15

I want to plot a stacked bar graph like the one attached, but I want the colors to vary between the categories aa, bb and cc. Specifically, I want the grey blocks in bb to be red and the grey blocks in cc to be green. The following code serves as a simple example and illustrates what I have already tried:

aa=c(0.2,0.6,0.1,0.1)
bb=c(0.4,0.5,0.05,0.05)
cc=c(0.5,0.25,0.1,0.15)
x=cbind(aa,bb,cc)
x #the data
aa   bb   cc

[1,] 0.2 0.40 0.50
[2,] 0.6 0.50 0.25
[3,] 0.1 0.05 0.10
[4,] 0.1 0.05 0.15

default behavior, all blocks have the same color in each categories

col=rep(c("white","grey"),2)
col
# [1] "white" "grey"  "white" "grey" 

barplot(x,col=col)

but I want the grey blocks in bb to be red and the grey blocks in cc to be green

col=cbind(rep(c("white","grey"),2),rep(c("white","red"),2),rep(c("white","green"),2))
col

[,1]    [,2]    [,3]   
[1,] "white" "white" "white"
[2,] "grey"  "red"   "green"
[3,] "white" "white" "white"
[4,] "grey"  "red"   "green"

barplot(x,col=col) #not working

col=c(rep(c("white","grey"),2),rep(c("white","red"),2),rep(c("white","green"),2))
col
[1] "white" "grey"  "white" "grey"  "white" "red"   "white" "red"   "white" "green" "white" "green"

barplot(x,col=col) #not working either

Many thanks for any suggestions.

example graph

2
  • barp() in the plotrix package allows feeding a matrix to col - but it only does grouped barplots, not stacked ones. You may need to roll your own function here (probably with lots of calls to rect()). If you do, please do post it here, I'll happily upvote it. – Stephan Kolassa Apr 1 '14 at 9:47
  • That solution was addressed here: stat.ethz.ch/pipermail/r-help/2007-March/126848.html . But the solutions below are more straightforward for me because I need only one color per bar. – Martin Apr 1 '14 at 11:16
8

A workaround: extend your matrix so that values correspond to fictitious categories, with just one color per category. Only one of aa, bb and cc will actually have data in those categories.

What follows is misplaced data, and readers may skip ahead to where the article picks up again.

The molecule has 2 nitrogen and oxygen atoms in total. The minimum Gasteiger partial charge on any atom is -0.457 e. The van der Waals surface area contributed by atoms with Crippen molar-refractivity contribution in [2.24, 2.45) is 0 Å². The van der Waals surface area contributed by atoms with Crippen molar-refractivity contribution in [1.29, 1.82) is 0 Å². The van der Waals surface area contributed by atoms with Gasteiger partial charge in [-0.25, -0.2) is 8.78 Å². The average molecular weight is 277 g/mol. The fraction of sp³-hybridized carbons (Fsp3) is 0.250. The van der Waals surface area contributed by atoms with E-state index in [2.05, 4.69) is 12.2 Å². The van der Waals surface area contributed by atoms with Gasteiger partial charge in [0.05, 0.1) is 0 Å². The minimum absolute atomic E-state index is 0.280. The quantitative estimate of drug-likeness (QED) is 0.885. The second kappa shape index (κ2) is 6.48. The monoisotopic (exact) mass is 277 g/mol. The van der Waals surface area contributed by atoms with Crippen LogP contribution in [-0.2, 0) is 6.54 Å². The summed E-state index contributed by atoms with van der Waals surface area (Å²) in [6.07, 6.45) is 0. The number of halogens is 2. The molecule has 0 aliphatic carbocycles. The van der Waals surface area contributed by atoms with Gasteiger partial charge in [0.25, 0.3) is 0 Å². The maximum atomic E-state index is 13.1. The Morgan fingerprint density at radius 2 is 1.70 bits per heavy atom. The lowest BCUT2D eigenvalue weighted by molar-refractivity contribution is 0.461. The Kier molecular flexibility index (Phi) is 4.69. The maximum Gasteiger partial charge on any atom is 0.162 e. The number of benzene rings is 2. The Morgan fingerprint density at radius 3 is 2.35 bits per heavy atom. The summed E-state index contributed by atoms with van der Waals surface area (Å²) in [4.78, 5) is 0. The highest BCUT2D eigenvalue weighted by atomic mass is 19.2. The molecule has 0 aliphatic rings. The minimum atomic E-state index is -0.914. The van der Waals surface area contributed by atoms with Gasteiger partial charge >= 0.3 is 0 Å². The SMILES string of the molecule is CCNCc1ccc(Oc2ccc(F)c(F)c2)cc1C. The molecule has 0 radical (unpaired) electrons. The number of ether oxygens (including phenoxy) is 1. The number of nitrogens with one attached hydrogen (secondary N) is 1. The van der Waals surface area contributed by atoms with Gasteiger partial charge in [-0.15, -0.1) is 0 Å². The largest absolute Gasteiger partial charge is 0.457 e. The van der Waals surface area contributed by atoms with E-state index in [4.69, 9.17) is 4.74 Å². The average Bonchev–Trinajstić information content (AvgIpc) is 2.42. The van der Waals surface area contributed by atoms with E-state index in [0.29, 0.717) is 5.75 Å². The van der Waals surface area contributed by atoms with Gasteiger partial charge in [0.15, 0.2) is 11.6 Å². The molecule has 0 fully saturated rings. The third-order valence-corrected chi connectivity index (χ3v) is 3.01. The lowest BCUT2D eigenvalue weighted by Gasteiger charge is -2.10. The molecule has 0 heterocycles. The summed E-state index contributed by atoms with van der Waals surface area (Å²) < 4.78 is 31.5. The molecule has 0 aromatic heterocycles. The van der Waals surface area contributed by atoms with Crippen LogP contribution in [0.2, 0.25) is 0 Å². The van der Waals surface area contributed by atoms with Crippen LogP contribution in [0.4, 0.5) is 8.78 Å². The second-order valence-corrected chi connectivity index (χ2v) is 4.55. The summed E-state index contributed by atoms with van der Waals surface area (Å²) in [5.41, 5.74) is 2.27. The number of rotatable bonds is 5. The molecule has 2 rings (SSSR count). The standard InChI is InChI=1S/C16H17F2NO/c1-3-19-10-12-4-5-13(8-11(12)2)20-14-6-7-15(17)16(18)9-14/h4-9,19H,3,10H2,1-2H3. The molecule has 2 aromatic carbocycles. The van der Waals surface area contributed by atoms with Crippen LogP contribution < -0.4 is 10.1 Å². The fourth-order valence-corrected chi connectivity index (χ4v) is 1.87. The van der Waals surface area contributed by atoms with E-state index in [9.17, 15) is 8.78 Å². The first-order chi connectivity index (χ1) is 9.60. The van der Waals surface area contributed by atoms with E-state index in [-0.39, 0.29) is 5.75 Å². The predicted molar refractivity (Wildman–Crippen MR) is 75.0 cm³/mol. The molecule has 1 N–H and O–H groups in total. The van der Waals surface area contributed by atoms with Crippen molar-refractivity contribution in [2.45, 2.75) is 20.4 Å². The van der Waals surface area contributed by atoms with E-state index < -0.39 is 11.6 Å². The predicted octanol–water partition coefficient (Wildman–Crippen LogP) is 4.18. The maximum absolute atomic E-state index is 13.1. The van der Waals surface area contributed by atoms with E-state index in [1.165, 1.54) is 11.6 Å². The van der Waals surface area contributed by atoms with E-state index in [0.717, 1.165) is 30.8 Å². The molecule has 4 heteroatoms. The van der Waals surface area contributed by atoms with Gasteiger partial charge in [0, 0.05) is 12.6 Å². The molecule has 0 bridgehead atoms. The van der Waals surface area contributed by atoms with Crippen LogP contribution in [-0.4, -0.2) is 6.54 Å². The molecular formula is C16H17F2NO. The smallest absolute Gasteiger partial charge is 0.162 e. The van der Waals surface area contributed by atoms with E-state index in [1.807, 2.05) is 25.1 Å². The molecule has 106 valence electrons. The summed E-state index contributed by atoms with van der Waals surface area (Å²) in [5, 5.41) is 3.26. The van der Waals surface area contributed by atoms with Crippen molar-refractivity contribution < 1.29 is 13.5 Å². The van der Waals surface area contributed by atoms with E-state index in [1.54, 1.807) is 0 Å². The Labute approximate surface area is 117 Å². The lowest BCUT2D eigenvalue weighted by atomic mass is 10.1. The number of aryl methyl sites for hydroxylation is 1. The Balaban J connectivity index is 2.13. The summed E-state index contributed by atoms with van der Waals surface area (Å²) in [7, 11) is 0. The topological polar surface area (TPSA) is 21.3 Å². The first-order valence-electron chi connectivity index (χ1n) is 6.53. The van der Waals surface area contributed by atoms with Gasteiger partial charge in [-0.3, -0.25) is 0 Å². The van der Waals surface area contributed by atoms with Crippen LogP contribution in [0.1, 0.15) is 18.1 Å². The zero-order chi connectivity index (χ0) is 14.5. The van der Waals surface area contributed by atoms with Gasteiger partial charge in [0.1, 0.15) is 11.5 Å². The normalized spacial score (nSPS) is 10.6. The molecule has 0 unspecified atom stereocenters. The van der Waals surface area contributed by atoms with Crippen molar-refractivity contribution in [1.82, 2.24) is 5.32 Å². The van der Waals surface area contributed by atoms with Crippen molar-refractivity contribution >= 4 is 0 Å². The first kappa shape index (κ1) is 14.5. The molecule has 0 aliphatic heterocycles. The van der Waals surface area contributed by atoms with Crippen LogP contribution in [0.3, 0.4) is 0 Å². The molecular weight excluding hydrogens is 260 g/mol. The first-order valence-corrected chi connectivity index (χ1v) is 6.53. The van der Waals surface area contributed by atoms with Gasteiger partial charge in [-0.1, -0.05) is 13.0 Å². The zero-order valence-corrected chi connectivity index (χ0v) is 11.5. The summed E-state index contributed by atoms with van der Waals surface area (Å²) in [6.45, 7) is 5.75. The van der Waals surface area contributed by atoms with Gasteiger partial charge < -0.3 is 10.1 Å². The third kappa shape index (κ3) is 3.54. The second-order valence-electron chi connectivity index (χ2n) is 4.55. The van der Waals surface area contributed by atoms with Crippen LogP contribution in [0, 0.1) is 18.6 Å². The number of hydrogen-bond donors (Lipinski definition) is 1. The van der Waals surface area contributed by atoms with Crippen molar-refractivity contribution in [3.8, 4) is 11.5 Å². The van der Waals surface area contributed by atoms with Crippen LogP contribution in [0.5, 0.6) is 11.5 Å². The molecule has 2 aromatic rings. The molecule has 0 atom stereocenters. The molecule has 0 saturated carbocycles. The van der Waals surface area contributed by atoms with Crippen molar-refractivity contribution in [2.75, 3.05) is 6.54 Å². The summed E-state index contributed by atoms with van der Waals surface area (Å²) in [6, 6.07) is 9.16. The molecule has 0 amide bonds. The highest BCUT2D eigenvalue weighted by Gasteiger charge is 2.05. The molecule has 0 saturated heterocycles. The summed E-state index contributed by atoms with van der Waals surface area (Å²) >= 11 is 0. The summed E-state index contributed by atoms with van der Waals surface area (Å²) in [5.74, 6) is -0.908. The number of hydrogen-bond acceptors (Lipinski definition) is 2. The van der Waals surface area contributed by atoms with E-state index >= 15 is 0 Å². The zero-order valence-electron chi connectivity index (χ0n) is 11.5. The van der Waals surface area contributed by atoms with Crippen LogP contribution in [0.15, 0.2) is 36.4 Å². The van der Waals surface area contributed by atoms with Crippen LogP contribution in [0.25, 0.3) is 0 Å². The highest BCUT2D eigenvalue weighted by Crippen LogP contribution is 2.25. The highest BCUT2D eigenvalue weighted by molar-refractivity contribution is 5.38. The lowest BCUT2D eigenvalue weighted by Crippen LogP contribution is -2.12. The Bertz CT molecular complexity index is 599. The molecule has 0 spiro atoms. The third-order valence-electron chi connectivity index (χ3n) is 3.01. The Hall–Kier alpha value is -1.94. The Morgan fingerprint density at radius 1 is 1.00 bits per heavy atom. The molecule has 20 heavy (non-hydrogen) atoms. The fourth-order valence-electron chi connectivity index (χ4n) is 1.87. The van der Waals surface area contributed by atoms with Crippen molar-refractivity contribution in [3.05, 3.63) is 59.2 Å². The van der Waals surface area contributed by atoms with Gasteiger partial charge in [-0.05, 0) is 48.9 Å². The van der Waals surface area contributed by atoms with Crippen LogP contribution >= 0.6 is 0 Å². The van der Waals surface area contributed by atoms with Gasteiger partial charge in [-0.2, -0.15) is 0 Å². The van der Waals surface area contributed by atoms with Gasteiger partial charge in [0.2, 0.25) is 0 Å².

xx <- rep(0,4)
x <- matrix(c(aa,xx,xx,xx,bb,xx,xx,xx,cc),ncol=3)
x
      [,1] [,2] [,3]
 [1,]  0.2 0.00 0.00
 [2,]  0.6 0.00 0.00
 [3,]  0.1 0.00 0.00
 [4,]  0.1 0.00 0.00
 [5,]  0.0 0.40 0.00
 [6,]  0.0 0.50 0.00
 [7,]  0.0 0.05 0.00
 [8,]  0.0 0.05 0.00
 [9,]  0.0 0.00 0.50
[10,]  0.0 0.00 0.25
[11,]  0.0 0.00 0.10
[12,]  0.0 0.00 0.15

And plot as you did:

col <- c(rep(c("white","grey"),2),rep(c("white","red"),2),rep(c("white","green"),2))
barplot(x,col=col)

enter image description here

0
8

This works by adding one coloured bar to the plot at a time:

# white bars 
barplot(x, col='white', axes=F, axisnames=F, yaxp=c(0,1,2), las=1)
cols=c('grey','red','green')

# add coloured bars
for (i in 1:ncol(x)){
    xx = x
    xx[,-i] <- NA
    colnames(xx)[-i] <- NA
    barplot(xx,col=c('white',cols[i]), add=T, axes=F) 
}

stacked plot

0
5
library(ggplot2)
library(reshape2)
x <- data.frame(aa=c(0.2,0.6,0.1,0.1),
                bb=c(0.4,0.5,0.05,0.05),
                cc=c(0.5,0.25,0.1,0.15),
                dd = 1:4)
x <- melt(x, "dd")
col=c(rep(c("white","grey"),2),rep(c("white","red"),2),rep(c("white","green"),2))
ggplot(x, aes(x = variable, y = value)) + geom_bar(stat = "identity", fill = col)

enter image description here

2
  • This is a very neat solution with just one vector of colours and simply fill = col. Can this approach work for any ggplot? (I wonder how did you know the order in which the plot would use the colours?) – stevec May 7 '20 at 11:59
  • 1
    This is very old and I would think there should be a better way to build the col vector. Regarding ggplot, yes, it was designed to work with long (or tidy) format, hence it will always "prefer" one column. Hadely designed it by this theory vita.had.co.nz/papers/tidy-data.pdf – David Arenburg May 7 '20 at 12:35

Your Answer

By clicking “Post Your Answer”, you agree to our terms of service, privacy policy and cookie policy

Not the answer you're looking for? Browse other questions tagged or ask your own question.